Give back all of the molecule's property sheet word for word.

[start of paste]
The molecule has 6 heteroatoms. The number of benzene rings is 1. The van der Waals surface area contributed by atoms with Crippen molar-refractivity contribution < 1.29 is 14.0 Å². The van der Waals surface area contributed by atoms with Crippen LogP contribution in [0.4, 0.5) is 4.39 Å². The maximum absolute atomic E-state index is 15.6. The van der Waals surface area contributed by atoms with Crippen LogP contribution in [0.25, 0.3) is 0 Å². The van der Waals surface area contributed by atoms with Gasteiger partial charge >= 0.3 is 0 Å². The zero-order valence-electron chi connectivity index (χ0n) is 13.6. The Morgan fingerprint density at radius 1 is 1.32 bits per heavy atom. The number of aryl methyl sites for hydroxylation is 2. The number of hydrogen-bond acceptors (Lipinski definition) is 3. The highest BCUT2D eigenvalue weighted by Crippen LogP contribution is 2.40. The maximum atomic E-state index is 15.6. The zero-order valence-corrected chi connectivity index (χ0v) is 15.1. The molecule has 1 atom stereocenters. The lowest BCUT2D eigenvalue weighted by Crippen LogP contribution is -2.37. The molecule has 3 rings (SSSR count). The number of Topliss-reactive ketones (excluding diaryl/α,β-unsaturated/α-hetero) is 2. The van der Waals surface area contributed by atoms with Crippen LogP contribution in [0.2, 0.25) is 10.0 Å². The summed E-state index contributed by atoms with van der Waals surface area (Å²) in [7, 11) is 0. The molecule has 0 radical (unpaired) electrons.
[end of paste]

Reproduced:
The molecule has 6 heteroatoms. The number of benzene rings is 1. The van der Waals surface area contributed by atoms with Crippen molar-refractivity contribution < 1.29 is 14.0 Å². The van der Waals surface area contributed by atoms with Crippen LogP contribution in [0.4, 0.5) is 4.39 Å². The maximum absolute atomic E-state index is 15.6. The van der Waals surface area contributed by atoms with Crippen LogP contribution in [0.25, 0.3) is 0 Å². The van der Waals surface area contributed by atoms with Gasteiger partial charge >= 0.3 is 0 Å². The zero-order valence-electron chi connectivity index (χ0n) is 13.6. The Morgan fingerprint density at radius 1 is 1.32 bits per heavy atom. The number of aryl methyl sites for hydroxylation is 2. The number of hydrogen-bond acceptors (Lipinski definition) is 3. The highest BCUT2D eigenvalue weighted by Crippen LogP contribution is 2.40. The maximum atomic E-state index is 15.6. The zero-order valence-corrected chi connectivity index (χ0v) is 15.1. The molecule has 1 atom stereocenters. The lowest BCUT2D eigenvalue weighted by Crippen LogP contribution is -2.37. The molecule has 3 rings (SSSR count). The number of Topliss-reactive ketones (excluding diaryl/α,β-unsaturated/α-hetero) is 2. The van der Waals surface area contributed by atoms with Crippen LogP contribution in [0.2, 0.25) is 10.0 Å². The summed E-state index contributed by atoms with van der Waals surface area (Å²) in [7, 11) is 0. The molecule has 0 radical (unpaired) electrons.